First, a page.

Be that as it may, religious zanies are difficult to control because they jump to judgements rather quickly... religious zanies are to puppet-show politics what dynamite is to railroad construction: terribly useful, but a trifle unpredictable. And so you can't base your smoke-screen puppet-shows solely on religious grounds... you have to go even deeper into the science of propagandistic manipulation by playing on people's deepest, most irrational animal fear: all you have to do is threaten their children; and if that doesn't work, threaten them directly.

The problem the Schiavo case presented to the larger American populace, the reason it caught the public interest in the first place, was a parent's right to protect the life of his or her child. Though in law, the spouse has first rights, no parents ever quite lose the biological urge to protect their own children, no matter how grown-up or married they are. When the television-watching masses were presented with this heart-rending representation of parents unable to intervene over the slow death of their daughter, the parents in the audience reacted to the story as if it were their own: they related to Terry's parents by thinking about how they would feel if that had happened to their own child.

It was also the individual fear of death that brought this up: now, as far as I know, most people in a persistent vegetative state look like people in a persistent vegetative state; but Terry Schiavo looked awake. Her eyes were open, and though her face was slack and the doctors who were treating her (rather than the doctors who came on television to swear she could be saved) knew that she really wasn't alive, the simple configuration of her facial features had a sweet pleading look... a look that sells papers and television ratings shares. So the simple folk of America saw this woman about to be sentenced to death by her husband, and they thought "What if I couldn't talk, and they pulled the plug on me!?" They couldn't comprehend what Terry Schiavo might have wanted, what wishes she may have made clear to her husband before she was incapacitated; they only knew that they would want to be kept alive.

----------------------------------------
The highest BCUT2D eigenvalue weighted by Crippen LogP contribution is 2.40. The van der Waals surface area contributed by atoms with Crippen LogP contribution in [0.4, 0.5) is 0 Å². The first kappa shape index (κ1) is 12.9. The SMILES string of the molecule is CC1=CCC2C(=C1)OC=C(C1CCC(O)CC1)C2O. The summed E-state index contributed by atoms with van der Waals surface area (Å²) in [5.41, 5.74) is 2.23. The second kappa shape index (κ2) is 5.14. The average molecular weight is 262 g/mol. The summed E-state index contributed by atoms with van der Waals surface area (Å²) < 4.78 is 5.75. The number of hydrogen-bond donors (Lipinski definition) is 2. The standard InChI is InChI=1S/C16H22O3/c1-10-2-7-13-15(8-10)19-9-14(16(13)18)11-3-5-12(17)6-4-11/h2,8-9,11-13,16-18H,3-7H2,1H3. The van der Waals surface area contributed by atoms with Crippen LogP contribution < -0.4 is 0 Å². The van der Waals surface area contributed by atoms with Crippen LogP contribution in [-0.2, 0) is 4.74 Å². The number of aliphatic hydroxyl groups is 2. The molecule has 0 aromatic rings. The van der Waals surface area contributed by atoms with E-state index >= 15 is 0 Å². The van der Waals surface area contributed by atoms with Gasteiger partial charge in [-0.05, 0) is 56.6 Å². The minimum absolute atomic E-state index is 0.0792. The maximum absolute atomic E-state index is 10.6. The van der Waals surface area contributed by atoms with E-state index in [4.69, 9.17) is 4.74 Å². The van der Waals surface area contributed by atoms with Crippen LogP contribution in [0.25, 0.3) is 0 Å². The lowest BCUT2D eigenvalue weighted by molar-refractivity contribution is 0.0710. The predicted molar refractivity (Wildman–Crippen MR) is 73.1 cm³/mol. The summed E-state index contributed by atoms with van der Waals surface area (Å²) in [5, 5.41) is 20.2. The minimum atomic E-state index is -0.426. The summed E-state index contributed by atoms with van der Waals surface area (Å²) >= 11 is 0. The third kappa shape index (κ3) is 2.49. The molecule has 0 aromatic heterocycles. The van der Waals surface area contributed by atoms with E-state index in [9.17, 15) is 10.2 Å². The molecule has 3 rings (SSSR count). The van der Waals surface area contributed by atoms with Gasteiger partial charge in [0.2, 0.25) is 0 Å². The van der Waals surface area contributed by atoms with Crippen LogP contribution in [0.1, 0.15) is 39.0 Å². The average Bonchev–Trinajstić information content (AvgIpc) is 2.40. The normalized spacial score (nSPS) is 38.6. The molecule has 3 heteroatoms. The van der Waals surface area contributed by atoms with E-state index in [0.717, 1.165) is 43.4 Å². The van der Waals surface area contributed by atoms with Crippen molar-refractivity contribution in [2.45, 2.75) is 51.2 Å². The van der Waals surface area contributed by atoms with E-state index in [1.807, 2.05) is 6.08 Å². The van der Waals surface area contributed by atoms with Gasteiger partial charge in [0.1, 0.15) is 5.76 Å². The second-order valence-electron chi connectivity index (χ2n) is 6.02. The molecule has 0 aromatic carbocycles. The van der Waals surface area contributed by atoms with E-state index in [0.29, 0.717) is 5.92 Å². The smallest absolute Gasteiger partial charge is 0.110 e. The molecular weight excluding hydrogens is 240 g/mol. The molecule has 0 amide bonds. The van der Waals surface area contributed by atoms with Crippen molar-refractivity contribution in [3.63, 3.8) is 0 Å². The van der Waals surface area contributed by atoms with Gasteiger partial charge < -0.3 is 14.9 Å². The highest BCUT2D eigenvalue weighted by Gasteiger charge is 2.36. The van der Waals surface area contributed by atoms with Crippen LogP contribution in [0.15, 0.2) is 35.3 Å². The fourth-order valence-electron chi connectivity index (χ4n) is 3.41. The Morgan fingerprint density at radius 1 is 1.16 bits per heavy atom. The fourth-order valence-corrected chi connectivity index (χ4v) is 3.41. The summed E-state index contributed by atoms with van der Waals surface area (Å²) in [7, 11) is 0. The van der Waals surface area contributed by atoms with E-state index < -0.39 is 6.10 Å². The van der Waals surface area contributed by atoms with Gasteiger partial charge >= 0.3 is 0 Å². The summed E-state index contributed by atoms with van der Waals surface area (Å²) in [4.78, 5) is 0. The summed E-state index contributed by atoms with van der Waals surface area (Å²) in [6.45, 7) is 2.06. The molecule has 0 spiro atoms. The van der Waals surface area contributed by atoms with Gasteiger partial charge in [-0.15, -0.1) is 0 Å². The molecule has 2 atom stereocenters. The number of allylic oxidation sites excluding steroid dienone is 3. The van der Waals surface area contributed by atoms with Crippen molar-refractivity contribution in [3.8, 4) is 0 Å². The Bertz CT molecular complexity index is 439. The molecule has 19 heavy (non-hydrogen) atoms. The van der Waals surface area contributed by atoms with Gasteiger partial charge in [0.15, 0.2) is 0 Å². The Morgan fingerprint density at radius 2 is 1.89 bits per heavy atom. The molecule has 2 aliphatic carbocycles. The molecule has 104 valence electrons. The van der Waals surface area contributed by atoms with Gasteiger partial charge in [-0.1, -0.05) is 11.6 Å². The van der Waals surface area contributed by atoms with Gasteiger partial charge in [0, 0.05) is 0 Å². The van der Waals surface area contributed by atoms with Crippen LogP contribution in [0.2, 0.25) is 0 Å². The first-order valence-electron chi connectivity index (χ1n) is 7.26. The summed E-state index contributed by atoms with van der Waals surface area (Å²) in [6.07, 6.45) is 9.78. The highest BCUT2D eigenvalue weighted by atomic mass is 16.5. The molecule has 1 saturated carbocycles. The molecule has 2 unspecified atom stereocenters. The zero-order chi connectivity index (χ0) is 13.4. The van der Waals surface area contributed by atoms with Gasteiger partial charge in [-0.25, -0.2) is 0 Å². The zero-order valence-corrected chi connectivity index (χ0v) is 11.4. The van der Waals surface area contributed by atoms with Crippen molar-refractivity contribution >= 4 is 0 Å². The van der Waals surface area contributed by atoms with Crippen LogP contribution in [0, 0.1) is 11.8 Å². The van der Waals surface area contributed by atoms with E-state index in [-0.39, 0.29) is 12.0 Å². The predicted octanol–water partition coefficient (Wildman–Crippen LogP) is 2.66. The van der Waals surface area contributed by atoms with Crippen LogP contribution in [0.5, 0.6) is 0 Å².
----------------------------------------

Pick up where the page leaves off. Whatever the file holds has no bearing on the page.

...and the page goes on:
These fears for our children and ourselves are what keep abortion in the forefront as a diversionary puppet-show: the political planners behind the Pro-Life movement never invite us to consider what kind of people these aborted fetuses might have become (statistically likely to become criminals, if the studies I've read about disadvantaged children raised in State care or in poverty by parents who don't want them can be believed); they invite us to consider having aborted the live, already-born children we have, or consider our parents having aborted us. They don't ask how many more Welfarre moms and drug-addicts and petty thieves there might be in the world if there were no abortions; they ask you how you'd feel if the child you already have and love and bonded to had been aborted, how you would feel if you had been aborted. As if you'd know how you'd feel if you or your child didn't exist!

It's a stupid argument either way, abortion is an impossible question that has no simple solution; but the "what if it was you or your child" argument is very powerful, speaking directly to our animal instincts to survive and preserve our offspring.

These same fears have been exploited, with even less logic, for the last goddess-knows-how-many-years to keep homosexuals as a scapegoat in the American consciousness: We're out to get your children! Bwahahahaha! and barring that, We're out to fuck you in the ass, mister!

Let's forget for the moment that most homosexuals can't stand children; or that almost all homosexuals were raised by heterosexuals in heterosexual contexts inundated with heterosexual information and images, and nevertheless still turned out homosexual; or that the only thing that makes gayness dangerous and undesirable as far as the safety of your children is the fact that gays have been scapegoated; or that if we gays actually knew how to turn a man gay, there wouldn't be one hot straight man left in the world. Let's forget for the moment that most gay men refrain from fucking random strangers in the ass without their permission. All of these inescapably logical considerations are put to rout by simply implying a threat to The Children or your own backdoor.

So, anyway, here we have a case that has caught public attention (egged on by the news media, who happily aid and abet this puppet-show demagoguery because it keeps their ratings up), and Oh no! Two puppet-shows have collided and are contradicting each other! How can we protect the sanctity of the Schiavo marriage while still protecting Terry Schiavo's parents' child?

Easy! We blame it on that dratted cold-hearted Judiciary!

And this is where we start stepping into really dangerous territory. It's one thing to rile people up with religion and child-protection and survival fears, but scapegoating the Judiciary is something you should save for a really special balls-to-the-wall occasion. The Judiciary is there to be blamed for the hard decisions, and politicians have for generations pointed at the Supreme Court as the cause behind the failure of popular legislative movements (or the passage of unpopular civil rights legislation). But if the Judicial branch of our government is threatened, disempowered or discredited in any way, it's a short stroll from there to dictatorship.